The Arabs are dirty and miserable looking, but there is a fine arid landscape of fleshly hills, a huddle of frail walls and of dead dry mud, a hurricane of dark palms against a sky that (when it condescends not to rain) is hard with light.  There is the wonderful sinister importance of the women all in red (all the married women of some tribes wear red) shrouded, holding with their palms fan-wise a screen of draperies across their faces.  They don’t wear veils as in Alger, but are even more concealed.  There are the cupolas of marabout tombs that are somehow more voluptuous than she ever imagined plaster, and float above the flat houses like tight bruised lily buds stained with brown and pink.  There is on market day always some man from the desert who seats himself in the dust of the Place and recites endless songs that have a slight half-moon rhythm which swings back and back on itself, the choruses accompanied by the holly agitation of the tambourine drum which he beats as if encouraging himself.  Then there are pipes always being played somehow, how querulous whistles, equally monotonous.  In the evening the muezzin on the roof of the mosque calls, cries out it seems, to Allah.  Men along street corners, removing their shoes, make that perfect complete gesture of abasement of which we have no counterpart, laying dust upon their foreheads and bending again three times to place their foreheads in the dust.  Then the brazen chanting of the Koran, little boys voices hurrying shrilly, men’s voices calling nasally above them.  On Thursdays we walk by the synagogue and the Jews in the light of many candles are chanting so differently with a soft vague intonation of breathed solemnity.

Bou Saada 4 (1)
Bou Saada: An Arab street [Past-to-Present.com]
However Mohamedism is horrible to a western mind.  Poverty accepted, slavery of women accepted, disease accepted, and death just the tossing of unconfined bodies into the scratched earth where the rain and the dogs go later to dig it up.Later I shall maybe get something out of this beside the picturesque.  Just now it is the sense of alienation which is satisfying, for one can work with it.

WE LOVE YOU AND DAVY.  Please get well. Evelyn

[1]  Gladys Edgerton (later Grant) was a fellow poet and faithful friend of Evelyn’s.  They met in New York shortly after Evelyn’s return to the US.
[2]    Evelyn never published a book under this name:  it is probably The Golden Door, published in 1925 by Thomas Seltzer.
[3]   Evelyn’s pet name for Cyril, short for “Sugar”.

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To Otto Theis

December 31, 1923

HAPPY NEW YEAR TO BOTH OF YOU.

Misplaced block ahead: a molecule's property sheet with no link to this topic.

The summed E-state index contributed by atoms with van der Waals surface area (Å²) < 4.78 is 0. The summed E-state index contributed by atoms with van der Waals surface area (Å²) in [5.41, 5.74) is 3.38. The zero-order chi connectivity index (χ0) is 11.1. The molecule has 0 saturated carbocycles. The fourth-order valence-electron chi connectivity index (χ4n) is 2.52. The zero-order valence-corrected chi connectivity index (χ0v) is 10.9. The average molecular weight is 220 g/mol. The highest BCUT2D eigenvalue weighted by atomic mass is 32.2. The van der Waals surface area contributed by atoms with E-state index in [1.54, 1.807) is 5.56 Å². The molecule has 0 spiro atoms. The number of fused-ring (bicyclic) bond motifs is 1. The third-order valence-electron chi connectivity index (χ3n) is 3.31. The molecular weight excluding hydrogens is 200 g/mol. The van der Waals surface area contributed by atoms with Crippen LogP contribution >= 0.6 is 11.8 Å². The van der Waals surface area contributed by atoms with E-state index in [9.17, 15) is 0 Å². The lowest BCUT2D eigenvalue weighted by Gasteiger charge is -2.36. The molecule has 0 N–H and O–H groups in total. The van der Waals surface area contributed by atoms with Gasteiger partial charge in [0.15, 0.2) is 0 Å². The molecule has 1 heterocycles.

Dear Otto:

Bou-Saada is a microcosm of society presented with a crudeness and simplicity that a child would get.  In looking at Arabs you see why and how people arrived at a respectable ideal, at the feeling that it was better to have some decent hypocrisy about yourself than to be simple and blatant in cruelty as the Arabs are.  They just never need to excuse themselves for doing what other races do under cover, and I find myself anglo-saxon enough to get the hump when I contemplate it.  Natural selection functions here without any Christian modification.  The biggest most brutal males get the best food and the warmest clothes and look like Jesus Christs of healthy stock, gods all mighty in their own minds without any sickness of the imagination to identify them with their inferiors.  They are probably very kind and condescending to the women who are pretty and submissive enough to deserve it, and throw all the best bones to the children that cry the last.  But a great many of the children cry most of the time.  Every evening you can hear all up and down the streets the little girls sent to ask alms of prosperous relatives.  They sit in the doorways sometimes for hours together wailing a stereotyped plea with a monotony and persistence that compliments the nerves of the people indoors who seem to pay no attention to it.  The men wear wool burnouses, but I have yet to see any but the Jewish women who have changed their red calico robes for anything more suitable to the winter climate.  It snowed here last week and barefooted girls without any undies (quite visibly) were running around in it.  Not that the men don’t suffer too in their degree for some of them are the most artistic collections of rags I ever saw, and there are dozens of the nomad variety camping around here in exposed tents with no covering but their skins and no firewood but what they can collect in a place forty kilometres from any woods.  The fact that we live opposite the police station doesn’t add to our cheerful impressions.  It is a French police station and the Arab policemen are too unimaginative to keep up with the New York variety, are really very nice men (honest)—I don’t think Arabs have any lust for creating suffering like the Spaniards do—but the collects of rags and dejection that are hauled in there every day make we want to make sententious remarks about the failure of a civilization being proven by the populousness of the jails, or something.  There’s only one cell (quite as comfortable as an Arab home) and quite unfurnished, and men women and children are all stuffed into the same darkness.  Just what this proximity does to divert them I don’t know, and it may be the kindest method, only sometimes there are crazy men and very crazy drunks who wouldn’t be attractive companions for the ladies even in the dark.